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The truth about the transition

Practicality vs Quality: Transistors vs Tubes, Dome Tweeters vs Horns

In the world of audio equipment, there are many examples of newer technologies displacing traditional designs - even when the old approaches arguably delivered superior sound quality.

Take transistors replacing vacuum tubes in amplifiers. Transistors, invented in the 1950s, offered the practical benefits of smaller size, cooler operation, and lower manufacturing costs compared to tube circuits. This allowed consumer stereo amplifiers to flourish.

But audiophiles will still swear by tube amps today. The reason? Tubes offer subtle advantages in sound quality - lower distortion, superior dynamics, and a rich, warm tone. The tube sound is hard to duplicate with solid-state components.

A similar analogy can be made with dome tweeters and horn-loaded compression drivers. Lightweight dome tweeters emerged as a more affordable, practical alternative to bulky horn assemblies in the 1950s and 60s. Domes could fit easily into bookshelf speakers and hi-fi systems.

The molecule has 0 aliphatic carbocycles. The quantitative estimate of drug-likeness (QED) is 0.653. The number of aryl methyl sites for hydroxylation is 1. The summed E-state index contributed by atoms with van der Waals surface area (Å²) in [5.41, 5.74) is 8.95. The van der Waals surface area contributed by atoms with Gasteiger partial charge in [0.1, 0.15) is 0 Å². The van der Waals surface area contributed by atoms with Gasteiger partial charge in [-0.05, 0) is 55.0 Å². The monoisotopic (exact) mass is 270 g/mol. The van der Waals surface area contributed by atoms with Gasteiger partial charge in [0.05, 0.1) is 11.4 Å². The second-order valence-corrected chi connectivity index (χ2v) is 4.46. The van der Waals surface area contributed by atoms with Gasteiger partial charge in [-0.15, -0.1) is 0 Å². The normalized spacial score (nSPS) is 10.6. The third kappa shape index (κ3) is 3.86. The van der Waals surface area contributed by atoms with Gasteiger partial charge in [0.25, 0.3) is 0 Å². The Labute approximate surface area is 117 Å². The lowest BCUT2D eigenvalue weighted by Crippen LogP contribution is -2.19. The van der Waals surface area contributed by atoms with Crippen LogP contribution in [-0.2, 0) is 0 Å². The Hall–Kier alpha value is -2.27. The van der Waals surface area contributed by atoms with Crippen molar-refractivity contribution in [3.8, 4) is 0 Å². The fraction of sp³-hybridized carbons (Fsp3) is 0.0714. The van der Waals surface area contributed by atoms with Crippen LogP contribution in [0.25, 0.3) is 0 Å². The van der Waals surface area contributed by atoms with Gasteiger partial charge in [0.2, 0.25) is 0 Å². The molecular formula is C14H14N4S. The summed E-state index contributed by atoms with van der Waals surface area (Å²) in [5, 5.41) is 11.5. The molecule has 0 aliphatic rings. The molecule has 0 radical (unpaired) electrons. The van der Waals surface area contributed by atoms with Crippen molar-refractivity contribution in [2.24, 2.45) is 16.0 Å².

However, horn tweeters have technical merits. Their sensitivity, transient response, and control over dispersion allow horn designs to produce incredibly dynamic, detailed high frequencies.

Well-designed horns can play loudly and cleanly.

So again, the newer dome technology won out based on affordability, practicality, and lower manufacturing costs. But horns never disappeared from high-end speakers where audiophiles still appreciate their virtues.

The lesson here is that newer is not always better in audio. The priorities of affordability and practicality shape designs for the mass market. But traditional approaches based on quality and performance continue to thrive among audio enthusiasts.

When it comes to your own system, consider whether sound quality is more important than affordability or convenience. There may be some "vintage" solutions that offer subtle but rewarding advantages over modern compromises.

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